Adequate liquidity, fewer takers for moratorium to help HFCs, says Icra

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Published: June 9, 2020 8:06 AM

Icra expects refinancing risk to be lower for the debt market instruments as the bulk of the maturing non-convertible debentures (NCDs) and commercial papers (CPs) belong to the AAA/AA+ category.

Based on Icra’s estimates, the total maturing debt for FY21 is estimated to be Rs 2.9-3.2 lakh crore

The presence of adequate on-balance sheet liquidity and a smaller percentage of their borrowers availing the repayment moratorium could help housing finance companies (HFCs) support their liquidity profile, rating agency Icra said on Monday. However, the available liquidity could fall if more borrowers avail the moratorium after the three-month extension given to it.

The weighted average on-balance sheet cash and liquid investments for HFCs stood at about 7% of the assets under management (AUM) as on March 31, 2020. If the funding lines sanctioned to these companies were to be included, this figure would rise to 12%, Icra said, adding that any adverse change in collection efficiency or lender sentiments towards HFCs will continue to be key monitorables.

The available liquidity is sufficient and could typically cover about two months of debt repayments (excluding securitisation and/or direct assignment outflows) of most HFCs, while access to the sanctioned funding lines could enhance the cover to three months, assuming no additional collections from advances.

Supreeta Nijjar, vice-president, Icra, said around 31% of the HFCs’ portfolio was under moratorium for two to three months as on April 30, 2020. Further, most of the HFCs have not applied for a moratorium from their lenders. “While the HFCs in the affordable housing segment have a higher share of portfolio under moratorium owing to the relatively marginal borrower profile, which may have been impacted more during the lockdown, they are carrying adequate liquidity to service their debt obligations till August 2020,” Nijjar said.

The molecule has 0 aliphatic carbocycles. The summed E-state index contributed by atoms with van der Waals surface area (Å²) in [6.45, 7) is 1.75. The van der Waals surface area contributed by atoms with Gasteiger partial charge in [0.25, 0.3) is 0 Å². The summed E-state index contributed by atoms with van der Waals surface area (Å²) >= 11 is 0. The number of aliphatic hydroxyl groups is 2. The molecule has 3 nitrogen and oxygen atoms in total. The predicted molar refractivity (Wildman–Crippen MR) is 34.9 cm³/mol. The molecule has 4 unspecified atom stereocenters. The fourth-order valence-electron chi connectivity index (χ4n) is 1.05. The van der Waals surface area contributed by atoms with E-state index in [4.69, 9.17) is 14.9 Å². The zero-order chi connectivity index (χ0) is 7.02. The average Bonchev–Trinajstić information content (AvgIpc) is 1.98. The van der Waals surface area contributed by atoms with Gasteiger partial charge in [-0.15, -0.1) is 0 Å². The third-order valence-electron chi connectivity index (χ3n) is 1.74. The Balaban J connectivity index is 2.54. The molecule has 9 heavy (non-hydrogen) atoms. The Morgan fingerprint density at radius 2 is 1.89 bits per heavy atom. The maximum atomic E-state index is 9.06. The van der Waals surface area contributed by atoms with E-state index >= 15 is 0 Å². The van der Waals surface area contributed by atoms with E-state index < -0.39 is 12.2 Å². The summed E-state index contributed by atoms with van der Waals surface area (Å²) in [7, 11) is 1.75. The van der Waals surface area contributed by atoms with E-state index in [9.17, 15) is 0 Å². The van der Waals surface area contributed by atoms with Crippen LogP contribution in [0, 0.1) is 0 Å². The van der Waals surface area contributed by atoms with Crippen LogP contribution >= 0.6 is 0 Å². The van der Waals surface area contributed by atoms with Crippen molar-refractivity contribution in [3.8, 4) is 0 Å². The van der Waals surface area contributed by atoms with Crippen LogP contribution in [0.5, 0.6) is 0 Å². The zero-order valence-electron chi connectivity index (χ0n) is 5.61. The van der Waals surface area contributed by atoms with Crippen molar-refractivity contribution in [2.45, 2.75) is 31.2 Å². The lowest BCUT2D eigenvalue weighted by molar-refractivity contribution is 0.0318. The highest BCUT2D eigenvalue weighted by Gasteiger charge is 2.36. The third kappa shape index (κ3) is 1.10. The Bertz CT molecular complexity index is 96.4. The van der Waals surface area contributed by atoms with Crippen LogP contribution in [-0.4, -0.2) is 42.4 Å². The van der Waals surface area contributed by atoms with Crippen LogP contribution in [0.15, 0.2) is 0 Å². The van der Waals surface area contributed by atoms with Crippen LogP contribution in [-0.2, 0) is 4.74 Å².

A rating category-wise analysis of the liquidity buffers shows that entities in the AA to A rating category were carrying significantly higher on-balance sheet liquidity vis-à-vis the higher rated entities as most of the AA+/AAA rated HFCs enjoy higher refinancing ability or are backed by a strong parent or group. Icra expects the inflows from advances not under moratorium to likely support the liquidity profile of HFCs. However, the Reserve Bank of India’s (RBI) extension of the moratorium till August 31 could lead to an increase in the share of portfolio under moratorium, thereby reducing the liquidity cover.

Based on Icra’s estimates, the total maturing debt for FY21 is estimated to be Rs 2.9-3.2 lakh crore, of which Rs 1.4 lakh crore is accounted for by debt markets. The incremental funding requirement on this account would largely be met through refinancing by banks and primary issuances by HFCs in debt markets.

Icra expects refinancing risk to be lower for the debt market instruments as the bulk of the maturing non-convertible debentures (NCDs) and commercial papers (CPs) belong to the AAA/AA+ category. The maturities of AA and below rated entities stood at about Rs 17,800 crore, which would largely be supported by the higher on-balance sheet liquidity buffers maintained by these entities, the special refinance facility offered by the National Housing Bank (NHB) as well as inflows from collections.

Moreover, as HFCs raised approximately Rs 34,000 crore through the debt market route and from the NHB during April and May, it is expected that most of the HFCs will maintain an adequate liquidity profile for meeting their debt obligations even with lower collection levels of around 50-80% in the portfolio. “However, any adverse change in collection efficiency or lender sentiments towards HFCs will continue to be a key monitorable,” Nijjar said.

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